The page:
Sep 21, 2004
Hi Dr. Bob- I am relatively new to HIV/AIDS (tested poz 04/04 after thrush) and have since devoured each line of this website. You and your collegues helped me realize realize that I am indeed in control of my destiny, and that in a civilized society, it is our duty to care for one another.
I have refrained from asking self-indulgent questions but this one is killing me. I thought you, Dr Bob, beeing the way-coolest, would be the most likely to answer. Now that I have 4 sets of #'s - is there any way to estimate how long I've been infected? These are the only unprotected encounters (anal/recieving) I ever had:
2002/ condom broke at beginning of sex episode - no ejaculation or precum noted - the guy was hyper-paraniod about HIV and I wonder.
2000-2001/ partner2 - tough to explain, enigmatic relationship. He took many pills, often right after meals- said they were vitamins. Other red flags make me think he was poz and aware. I have not called him on it cause he will certainly not tell the truth if it's so. In 2000 I had shingles (so did 2 other people where I worked) and tested neg. for HIV about 4 weeks later. Was shingles my sero-conversion illness and I tested too soon for antibodies to be present? Does this neg. rule out my previous partner or could the test have been faulty?
1993-1995/ partner1 - the only time I had ejaculate inside.
05/01/04 - cd4-44 Vl.750k+
08/11/04- cd4-220 vl. 4k after 8 weeks
It blows my mind to think I've been poz almost a third of my life. If it's true I would have many people to inform. Partner 2 wants me back but I want to tell the CDC there's a sociopath in Manhattan. If I was infected 2 years ago it means I progressed to AIDS in less than 2 years! Please-I'm dying(not funny) to know.
Kudos,cartwheels and endless thanks for the folks at AHF Downtown LA as well as at The Body.com for helping me weather the eye of this storm of my life. -Hugs
Response from Dr. Frascino
You pose a question to which there is no definitive answer, but rather several possibilities.
Based only on the information you provided, a CD4 of 44 with a viral load of 750,000+ would indicate long-standing HIV infection. A "normal" HIV poz-person (whatever that is) can be expected to loose 50-80 CD4s on average per year if they are not on anti-viral treatment. If there were no other reasons for your CD4 decline, we would estimate you had been positive for at least a decade.
The shingles episode in 2000 could have been evidence of a deteriorating immune system. Sometimes shingles in folks with immunodeficiency is more severe and not limited to just one area, as it often is in people who are able to mount a more normal immune response. Shingles limited to a single dermatome, a specific area of the body involving only one side, can also occur in people with normal immune systems. I don't know how extensive or severe your bout with shingles was, so it's difficult to speculate what exactly transpired with you.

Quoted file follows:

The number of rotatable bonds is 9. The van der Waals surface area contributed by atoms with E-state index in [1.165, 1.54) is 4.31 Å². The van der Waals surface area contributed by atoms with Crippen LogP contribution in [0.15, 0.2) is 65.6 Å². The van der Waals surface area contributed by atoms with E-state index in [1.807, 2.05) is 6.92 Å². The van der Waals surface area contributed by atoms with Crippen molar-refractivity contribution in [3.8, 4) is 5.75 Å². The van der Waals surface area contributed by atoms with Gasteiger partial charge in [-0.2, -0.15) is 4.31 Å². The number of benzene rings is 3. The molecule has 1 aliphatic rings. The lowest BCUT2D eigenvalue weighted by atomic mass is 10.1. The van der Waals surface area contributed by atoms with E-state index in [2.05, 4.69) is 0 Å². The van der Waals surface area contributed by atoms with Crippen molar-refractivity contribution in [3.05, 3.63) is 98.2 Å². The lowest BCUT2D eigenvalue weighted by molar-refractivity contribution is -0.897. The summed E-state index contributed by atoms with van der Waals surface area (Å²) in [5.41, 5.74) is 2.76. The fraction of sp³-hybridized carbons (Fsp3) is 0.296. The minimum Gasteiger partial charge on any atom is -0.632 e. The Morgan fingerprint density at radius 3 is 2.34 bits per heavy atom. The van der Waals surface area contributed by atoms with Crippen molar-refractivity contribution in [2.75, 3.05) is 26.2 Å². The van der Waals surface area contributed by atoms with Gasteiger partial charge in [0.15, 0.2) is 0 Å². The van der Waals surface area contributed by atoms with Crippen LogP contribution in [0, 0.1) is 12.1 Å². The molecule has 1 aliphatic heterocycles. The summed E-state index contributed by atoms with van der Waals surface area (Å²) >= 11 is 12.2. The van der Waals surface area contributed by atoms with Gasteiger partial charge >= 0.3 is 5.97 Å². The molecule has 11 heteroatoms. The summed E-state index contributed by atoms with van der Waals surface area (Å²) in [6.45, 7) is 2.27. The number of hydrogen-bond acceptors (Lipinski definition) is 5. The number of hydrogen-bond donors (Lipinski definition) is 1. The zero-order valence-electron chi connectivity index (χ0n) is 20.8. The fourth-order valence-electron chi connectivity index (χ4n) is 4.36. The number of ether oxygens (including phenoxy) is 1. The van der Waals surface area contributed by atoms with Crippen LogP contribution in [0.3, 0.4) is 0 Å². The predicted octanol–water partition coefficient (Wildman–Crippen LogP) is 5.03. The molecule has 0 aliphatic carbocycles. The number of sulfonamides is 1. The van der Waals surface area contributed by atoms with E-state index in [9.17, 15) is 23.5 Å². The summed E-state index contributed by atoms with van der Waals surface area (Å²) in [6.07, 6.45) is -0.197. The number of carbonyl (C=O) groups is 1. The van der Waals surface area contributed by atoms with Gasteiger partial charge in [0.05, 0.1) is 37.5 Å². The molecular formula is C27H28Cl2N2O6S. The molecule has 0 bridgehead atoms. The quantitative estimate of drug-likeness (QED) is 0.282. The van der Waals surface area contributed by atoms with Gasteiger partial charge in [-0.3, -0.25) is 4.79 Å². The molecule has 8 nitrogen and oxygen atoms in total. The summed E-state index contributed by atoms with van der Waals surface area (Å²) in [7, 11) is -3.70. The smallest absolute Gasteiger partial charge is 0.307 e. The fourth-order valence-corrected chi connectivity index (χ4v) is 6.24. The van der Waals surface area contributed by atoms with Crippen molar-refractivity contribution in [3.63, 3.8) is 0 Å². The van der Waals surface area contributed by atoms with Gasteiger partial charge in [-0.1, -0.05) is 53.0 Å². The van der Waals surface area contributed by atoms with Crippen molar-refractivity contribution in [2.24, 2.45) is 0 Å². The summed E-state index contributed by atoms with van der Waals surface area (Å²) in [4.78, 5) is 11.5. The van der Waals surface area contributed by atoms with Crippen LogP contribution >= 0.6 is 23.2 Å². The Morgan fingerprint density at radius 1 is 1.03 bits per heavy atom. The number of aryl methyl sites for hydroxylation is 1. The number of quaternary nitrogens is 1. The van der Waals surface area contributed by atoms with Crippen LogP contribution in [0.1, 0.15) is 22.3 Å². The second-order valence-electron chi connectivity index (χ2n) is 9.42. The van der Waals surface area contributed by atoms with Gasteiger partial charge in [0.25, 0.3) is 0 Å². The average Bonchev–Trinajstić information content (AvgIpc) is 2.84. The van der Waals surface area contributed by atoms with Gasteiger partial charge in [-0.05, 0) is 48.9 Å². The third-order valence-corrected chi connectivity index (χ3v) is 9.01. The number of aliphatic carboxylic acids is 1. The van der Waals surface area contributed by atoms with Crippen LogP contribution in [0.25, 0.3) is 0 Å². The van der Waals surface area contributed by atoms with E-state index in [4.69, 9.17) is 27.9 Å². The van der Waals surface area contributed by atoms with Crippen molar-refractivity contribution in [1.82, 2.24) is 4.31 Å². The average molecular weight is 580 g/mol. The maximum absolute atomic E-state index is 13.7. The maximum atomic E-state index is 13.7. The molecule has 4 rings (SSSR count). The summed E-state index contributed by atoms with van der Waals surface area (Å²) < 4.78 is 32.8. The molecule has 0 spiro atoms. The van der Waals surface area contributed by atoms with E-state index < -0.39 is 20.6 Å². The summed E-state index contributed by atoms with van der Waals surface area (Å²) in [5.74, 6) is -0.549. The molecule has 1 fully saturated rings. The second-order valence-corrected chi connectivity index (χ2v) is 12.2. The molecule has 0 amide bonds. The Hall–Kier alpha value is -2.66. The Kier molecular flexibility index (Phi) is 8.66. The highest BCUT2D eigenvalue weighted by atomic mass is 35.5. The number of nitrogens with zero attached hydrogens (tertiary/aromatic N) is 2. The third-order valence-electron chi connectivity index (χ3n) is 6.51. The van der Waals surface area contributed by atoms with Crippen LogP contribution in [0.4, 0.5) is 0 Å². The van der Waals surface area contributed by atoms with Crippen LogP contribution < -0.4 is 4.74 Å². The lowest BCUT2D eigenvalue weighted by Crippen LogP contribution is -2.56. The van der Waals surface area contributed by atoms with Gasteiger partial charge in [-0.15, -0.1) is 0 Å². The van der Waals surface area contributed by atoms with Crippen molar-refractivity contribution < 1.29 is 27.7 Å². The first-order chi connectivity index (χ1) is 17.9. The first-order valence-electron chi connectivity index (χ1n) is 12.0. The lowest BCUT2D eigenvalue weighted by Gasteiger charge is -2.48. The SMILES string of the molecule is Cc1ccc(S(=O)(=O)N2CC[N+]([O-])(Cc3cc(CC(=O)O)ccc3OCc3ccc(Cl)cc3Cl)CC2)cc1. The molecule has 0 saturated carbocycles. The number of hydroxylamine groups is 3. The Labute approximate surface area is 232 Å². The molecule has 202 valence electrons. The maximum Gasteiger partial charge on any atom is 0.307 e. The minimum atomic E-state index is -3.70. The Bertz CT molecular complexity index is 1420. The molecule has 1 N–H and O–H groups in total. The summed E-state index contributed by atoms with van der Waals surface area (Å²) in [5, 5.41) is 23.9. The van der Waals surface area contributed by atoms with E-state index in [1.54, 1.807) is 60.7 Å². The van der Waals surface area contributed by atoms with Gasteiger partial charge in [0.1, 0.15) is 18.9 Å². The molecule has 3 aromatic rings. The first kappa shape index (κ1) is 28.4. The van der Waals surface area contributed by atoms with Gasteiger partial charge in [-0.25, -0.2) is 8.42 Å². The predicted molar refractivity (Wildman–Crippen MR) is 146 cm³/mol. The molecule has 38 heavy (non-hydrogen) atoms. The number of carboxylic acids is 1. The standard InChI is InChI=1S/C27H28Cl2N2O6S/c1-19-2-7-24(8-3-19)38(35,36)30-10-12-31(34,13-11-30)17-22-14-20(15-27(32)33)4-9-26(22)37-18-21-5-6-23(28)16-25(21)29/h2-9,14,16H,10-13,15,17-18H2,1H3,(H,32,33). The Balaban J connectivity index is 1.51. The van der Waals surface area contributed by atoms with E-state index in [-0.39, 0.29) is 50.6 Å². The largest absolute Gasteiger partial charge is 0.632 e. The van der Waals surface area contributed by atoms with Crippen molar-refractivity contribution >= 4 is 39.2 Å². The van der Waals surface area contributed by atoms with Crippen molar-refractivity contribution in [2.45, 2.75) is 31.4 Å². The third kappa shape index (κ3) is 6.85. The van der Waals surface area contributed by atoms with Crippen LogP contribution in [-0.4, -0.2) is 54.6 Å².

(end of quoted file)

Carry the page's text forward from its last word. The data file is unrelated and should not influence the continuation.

The negative HIV test four weeks later is the real mystery in this scenario. Could it have been a false negative due to laboratory error? Do you have a copy of the report to confirm what type of test was run and the result? With only the information you have provided to go on, I would have to assume that "negative" result was in error.
The other less likely scenario is, I believe, that the bout of shingles was a red herring and the negative HIV test was indeed negative. That would mean that if your only other exposure was the 2002 failed-condom incident ("no ejaculation or precum noted"), then you must have been infected with a very aggressive strain of virus and experienced a dramatic CD4 decline during the next two-year interval. This, while possible, seems to be much more unlikely than the scenario described above, particularly because your virus appears to be responding quite nicely to routine HAART therapy.
As to which of these (or possibly other) scenarios actually occurred may indeed remain a mystery for now. In fact you may never know for sure if it was a sociopath in Manhattan or highly aggressive recently acquired viral strain. However, despite past mysteries and no matter what path you took to get to where you are today, the important thing to focus on now is present day realities and future possibilities. Your treatment has dramatically lowered your viral load and boosted your CD4 count. That means you are responding well, both virologically (decreasing viral load) and immunologically (rising CD4 count). This is excellent news indeed. I recommend you let the mysteries of the past go and keep your sights fixed clearly on today and tomorrow. Yes, you, and not the virus, are now in control of your destiny.
Finally, do you really think I'm the "way-coolest?" Thanks! (Hey, Cal Cohen, did you hear that???)
Good luck. Stay well. We're here if you need us, OK?
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